On the heels of the previous post about money junkies it’s worth taking a moment to think about self-worth. The reason it’s an important topic is that if you’re not willing to set the floor on your own value, you can assume everyone else will set it at zero. In fact, only a few years ago there was a theory being floated that the smart play in the internet age was to give yourself away in every respect, including work you created.
Called the freemium pricing strategy, the idea — much like the overriding ethos of web development in general — was that eyeballs, marketing and branding are more important than anything else. Gather enough attention and you can cash in by monetizing your online celebrity. Now, if your product is celebrity that might be true, just as it’s probably true if you’re a money junkie and have lots of cash and employees to burn through. Likewise, if you have no compunction about abusing your own customer base, and in particular children and young adults, making free-to-play games can be profitable. Like street-savvy drug dealers, the makers of free-to-play games give their products away until users are hooked, then stick them with carefully engineered pricing strategies and deceptive promises that all but compel players to pony up real cash if they want to stay competitive.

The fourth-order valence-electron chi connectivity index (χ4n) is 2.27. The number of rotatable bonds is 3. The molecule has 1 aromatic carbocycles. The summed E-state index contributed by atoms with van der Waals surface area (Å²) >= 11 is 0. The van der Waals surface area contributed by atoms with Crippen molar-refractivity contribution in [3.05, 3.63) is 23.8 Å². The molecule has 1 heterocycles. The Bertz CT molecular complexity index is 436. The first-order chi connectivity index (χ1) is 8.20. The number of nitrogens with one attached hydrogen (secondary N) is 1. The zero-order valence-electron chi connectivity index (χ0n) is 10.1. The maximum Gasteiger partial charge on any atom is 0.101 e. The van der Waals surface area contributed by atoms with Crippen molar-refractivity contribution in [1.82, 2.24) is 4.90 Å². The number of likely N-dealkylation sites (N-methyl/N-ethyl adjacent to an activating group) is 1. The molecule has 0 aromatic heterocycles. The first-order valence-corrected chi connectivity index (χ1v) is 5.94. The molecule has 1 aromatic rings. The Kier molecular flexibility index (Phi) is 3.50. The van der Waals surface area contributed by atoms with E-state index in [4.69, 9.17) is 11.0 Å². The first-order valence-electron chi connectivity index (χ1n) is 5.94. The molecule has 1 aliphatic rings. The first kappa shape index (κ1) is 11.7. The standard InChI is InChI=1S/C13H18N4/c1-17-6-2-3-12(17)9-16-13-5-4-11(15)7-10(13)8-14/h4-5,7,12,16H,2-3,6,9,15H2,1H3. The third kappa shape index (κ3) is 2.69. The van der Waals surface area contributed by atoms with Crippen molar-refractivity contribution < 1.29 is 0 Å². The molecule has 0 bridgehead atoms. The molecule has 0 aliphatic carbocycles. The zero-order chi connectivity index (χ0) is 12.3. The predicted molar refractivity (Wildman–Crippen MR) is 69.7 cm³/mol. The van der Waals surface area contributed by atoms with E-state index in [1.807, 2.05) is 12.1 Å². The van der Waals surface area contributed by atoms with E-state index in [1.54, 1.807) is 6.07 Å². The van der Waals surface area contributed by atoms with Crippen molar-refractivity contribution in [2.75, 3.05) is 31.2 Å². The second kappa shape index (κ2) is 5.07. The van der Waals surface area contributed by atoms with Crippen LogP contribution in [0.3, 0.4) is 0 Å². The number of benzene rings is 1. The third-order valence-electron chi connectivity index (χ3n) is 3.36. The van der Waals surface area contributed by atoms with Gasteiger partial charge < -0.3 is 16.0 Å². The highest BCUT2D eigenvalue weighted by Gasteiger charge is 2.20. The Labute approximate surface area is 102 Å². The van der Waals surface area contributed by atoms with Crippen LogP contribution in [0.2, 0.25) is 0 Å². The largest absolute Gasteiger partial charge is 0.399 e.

Unfortunately, if you are an unknown, do not have a round of funding you can torch in order to attract your next round of funding, or you have a conscience, giving yourself and your work away will always yield exactly no money, which is problematic if you also like to eat and don’t want to live under a bridge. If you aspire to make a living doing something you love, or even doing something you hate, you’re going to have to give some consideration to your worth as a worker and as a human being. Depending on the state of the economy it’s entirely possible that the world will laugh in your face, particularly if the money junkies on Wall St. have blown the earning power of the average consumer to to smithereens and unemployment is through the roof, but still — at some point you have to draw a line in the sand.
Speaking of which, when you’re just starting out in your chosen field — or playing around until you figure out what you want to be when you grow up — it’s probably a good thing to be humble. Nobody likes a know-it-all or someone who is overly confident. If you’ve written a book and you’re sure it’s going to sell a million copies at $100 a piece — well, you get points for valuing yourself, but many more points off for being an idiot. By the same token, however, if you have zero confidence, even if only in your ability to bounce back from what will almost certainly be setbacks, you’re probably going to fail.
What is your work worth? I have no idea. When I put my short story collection together I did a lot of thinking about price, and I wrote a lot of goofy posts on the subject, but in the end I had to make a call. It’s not the choice most of the bright lights were advocating for at the time, but on the other hand many of those bright lights were advocating for freemium pricing in books that were being sold for real dollars. Meaning they weren’t giving themselves away.